And yes, you did "agree" to the contract as you're part of the country that you're residing in. The ability for Congress to levy an income tax without apportioning it among the states is actually part of the United States Constitution. Ultimately, the power was given to the government by us, the citizens, at some point or another. This means that the law of the land is decided by the government - not by the individual.


If people were given a contract with the terms being 'the current government,' would everyone sign? Would anyone that doesn't sign be forced to accept the terms anyway?


These questions are mostly irrelevant altogether to the topic. The answers to your questions would end up with the same answers we have today. Let's say the majority did agree to it - seeing as we're in a democratic republic, the majority would rule and it would be considered that "everyone signed it". Let's say the majority disagreed with it - what then? We would construct a new contract that would be passed to the next generation the moment that they're born. It would prompt an endless loop of revising the laws, the contract, and the expectation each time a new generation of citizens is born.

"Would anyone that doesn't sign be forced to accept the terms anyway?"

The "individual" isn't important in a democratic republic. We have representatives that speak on the behalf of their constituents because of this. Even if you disagree with the representative, you agree by proxy because the majority is greater than the individual. So to answer that question: yes. Even if you voted no if the majority said yes, your vote equals a yes in the state that you've living in. To change this, we'd have to change the overall government system that this country is founded upon.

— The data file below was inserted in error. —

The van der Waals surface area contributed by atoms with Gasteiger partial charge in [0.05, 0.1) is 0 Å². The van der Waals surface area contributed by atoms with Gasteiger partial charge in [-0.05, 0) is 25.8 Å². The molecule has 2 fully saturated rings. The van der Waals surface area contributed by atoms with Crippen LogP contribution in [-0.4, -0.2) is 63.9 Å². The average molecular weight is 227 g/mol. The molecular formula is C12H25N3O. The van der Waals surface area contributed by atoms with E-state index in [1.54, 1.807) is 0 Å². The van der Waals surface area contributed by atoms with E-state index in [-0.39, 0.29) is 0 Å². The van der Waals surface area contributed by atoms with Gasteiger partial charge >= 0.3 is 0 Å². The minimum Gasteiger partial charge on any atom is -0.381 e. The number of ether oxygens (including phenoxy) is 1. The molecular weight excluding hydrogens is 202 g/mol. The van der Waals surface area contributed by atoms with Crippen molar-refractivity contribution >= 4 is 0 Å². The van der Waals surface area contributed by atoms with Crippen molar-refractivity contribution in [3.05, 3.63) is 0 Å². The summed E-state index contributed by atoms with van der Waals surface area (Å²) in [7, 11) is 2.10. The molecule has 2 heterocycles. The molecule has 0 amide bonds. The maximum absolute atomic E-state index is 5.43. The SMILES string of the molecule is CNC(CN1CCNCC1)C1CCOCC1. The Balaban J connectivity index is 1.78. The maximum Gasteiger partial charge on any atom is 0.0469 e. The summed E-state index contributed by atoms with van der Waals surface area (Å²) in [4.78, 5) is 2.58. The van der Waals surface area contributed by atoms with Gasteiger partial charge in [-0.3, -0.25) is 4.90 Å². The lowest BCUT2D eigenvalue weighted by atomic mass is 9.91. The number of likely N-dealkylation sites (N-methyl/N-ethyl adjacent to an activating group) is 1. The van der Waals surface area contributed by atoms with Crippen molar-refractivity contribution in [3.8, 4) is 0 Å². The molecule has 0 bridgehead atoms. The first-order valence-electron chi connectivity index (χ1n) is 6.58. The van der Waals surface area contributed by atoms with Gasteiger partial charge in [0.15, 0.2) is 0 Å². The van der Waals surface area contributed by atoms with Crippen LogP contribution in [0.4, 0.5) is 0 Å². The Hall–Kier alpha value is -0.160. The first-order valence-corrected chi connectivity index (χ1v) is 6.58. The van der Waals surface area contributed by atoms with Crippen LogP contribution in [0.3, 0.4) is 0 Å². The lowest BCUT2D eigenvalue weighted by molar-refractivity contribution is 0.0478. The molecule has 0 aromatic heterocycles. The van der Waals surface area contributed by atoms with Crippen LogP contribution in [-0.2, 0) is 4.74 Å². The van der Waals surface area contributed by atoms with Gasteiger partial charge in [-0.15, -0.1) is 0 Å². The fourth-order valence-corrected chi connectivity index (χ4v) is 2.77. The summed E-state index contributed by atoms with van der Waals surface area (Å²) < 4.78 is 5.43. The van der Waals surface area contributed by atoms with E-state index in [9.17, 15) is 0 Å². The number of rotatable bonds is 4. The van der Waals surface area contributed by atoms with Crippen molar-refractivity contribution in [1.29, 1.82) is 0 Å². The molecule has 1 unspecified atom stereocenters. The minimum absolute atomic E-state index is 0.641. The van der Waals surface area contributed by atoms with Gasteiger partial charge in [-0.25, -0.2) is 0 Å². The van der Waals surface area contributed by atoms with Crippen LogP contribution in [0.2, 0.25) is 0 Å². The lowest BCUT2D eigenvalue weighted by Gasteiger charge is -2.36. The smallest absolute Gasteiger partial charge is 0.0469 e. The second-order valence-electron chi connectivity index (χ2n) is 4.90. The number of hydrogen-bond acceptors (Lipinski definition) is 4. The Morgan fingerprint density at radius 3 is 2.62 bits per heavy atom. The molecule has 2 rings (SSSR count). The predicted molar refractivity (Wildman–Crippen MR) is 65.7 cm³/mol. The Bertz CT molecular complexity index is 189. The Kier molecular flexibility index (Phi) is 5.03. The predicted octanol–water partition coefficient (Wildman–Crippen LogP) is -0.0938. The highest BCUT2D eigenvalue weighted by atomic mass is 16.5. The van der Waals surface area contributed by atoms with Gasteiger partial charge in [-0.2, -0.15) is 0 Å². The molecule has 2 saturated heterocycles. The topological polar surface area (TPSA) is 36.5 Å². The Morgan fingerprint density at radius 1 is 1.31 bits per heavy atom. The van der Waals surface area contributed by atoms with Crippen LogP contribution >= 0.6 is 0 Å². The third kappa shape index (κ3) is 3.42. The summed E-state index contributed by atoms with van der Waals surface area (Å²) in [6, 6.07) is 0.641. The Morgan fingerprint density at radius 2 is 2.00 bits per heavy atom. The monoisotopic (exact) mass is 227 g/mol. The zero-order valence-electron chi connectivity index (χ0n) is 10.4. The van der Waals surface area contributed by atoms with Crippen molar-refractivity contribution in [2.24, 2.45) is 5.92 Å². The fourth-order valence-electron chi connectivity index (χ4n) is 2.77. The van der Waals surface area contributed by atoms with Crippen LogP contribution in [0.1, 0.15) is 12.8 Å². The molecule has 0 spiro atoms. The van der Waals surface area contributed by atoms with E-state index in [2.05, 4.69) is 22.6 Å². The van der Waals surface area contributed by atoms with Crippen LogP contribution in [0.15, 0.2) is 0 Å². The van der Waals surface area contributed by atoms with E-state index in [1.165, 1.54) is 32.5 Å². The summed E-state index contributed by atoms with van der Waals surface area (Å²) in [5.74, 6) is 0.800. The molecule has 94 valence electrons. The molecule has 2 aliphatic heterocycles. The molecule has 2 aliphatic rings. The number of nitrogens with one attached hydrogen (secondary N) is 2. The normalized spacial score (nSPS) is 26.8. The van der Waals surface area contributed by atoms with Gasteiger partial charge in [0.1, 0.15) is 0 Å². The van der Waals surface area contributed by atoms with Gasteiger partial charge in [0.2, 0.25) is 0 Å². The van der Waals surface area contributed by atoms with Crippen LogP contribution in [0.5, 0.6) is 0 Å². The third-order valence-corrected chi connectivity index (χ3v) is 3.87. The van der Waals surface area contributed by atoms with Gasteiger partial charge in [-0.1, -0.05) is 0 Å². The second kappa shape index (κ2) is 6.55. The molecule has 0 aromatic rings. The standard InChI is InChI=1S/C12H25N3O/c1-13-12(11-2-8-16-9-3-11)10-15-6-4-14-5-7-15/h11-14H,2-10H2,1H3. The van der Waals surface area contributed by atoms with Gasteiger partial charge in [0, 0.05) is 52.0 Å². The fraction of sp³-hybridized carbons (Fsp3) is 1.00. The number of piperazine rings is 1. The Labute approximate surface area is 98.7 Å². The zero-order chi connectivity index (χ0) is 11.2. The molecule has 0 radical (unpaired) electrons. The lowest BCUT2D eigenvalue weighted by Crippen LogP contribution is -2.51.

I wouldn't argue against doing that but it's an idealistic perspective to believe that we can change the government while a government is still actively running with the support of its citizens.
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Posted 2/2/17
The arguments I usually see against universal healthcare in the US usually have more to do with aversion to the governmental management of the healthcare system. Claiming that privatized companies are more efficient, provide better quality, and is incentivized to continue development of medical research through profit. The argument usually assumes that individuals who cannot afford to pay for private insurance can access state or federal run Medicare/Medicaid.
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Posted 2/2/17 , edited 2/3/17

ninjitsuko wrote:
<snip>


I just realized a couple of things. One of them, I think, is that you've not been arguing in favor of the system we have, but have merely been pointing out "this is the system we have." In which case, there's actually far less that I disagree with you on.

However, we do very much disagree on whether modern governments actually have the consent of the governed. I don't think we will get much further on that issue, and it's starting to get pretty far removed from the original topic. This seems to me to be a pretty good time to call it quits.
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Posted 2/2/17 , edited 2/2/17

theYchromosome wrote:


srlan23 wrote:


theYchromosome wrote:


srlan23 wrote:

No because a TV isn't as much worth as a life and he didn't ask you to give him your TV.
You live in a country in which you have to pay taxes. You agree to do it by living and making money in that country. You can't do whatever you want just because you feel like it. You can't choose which taxes you pay and which not.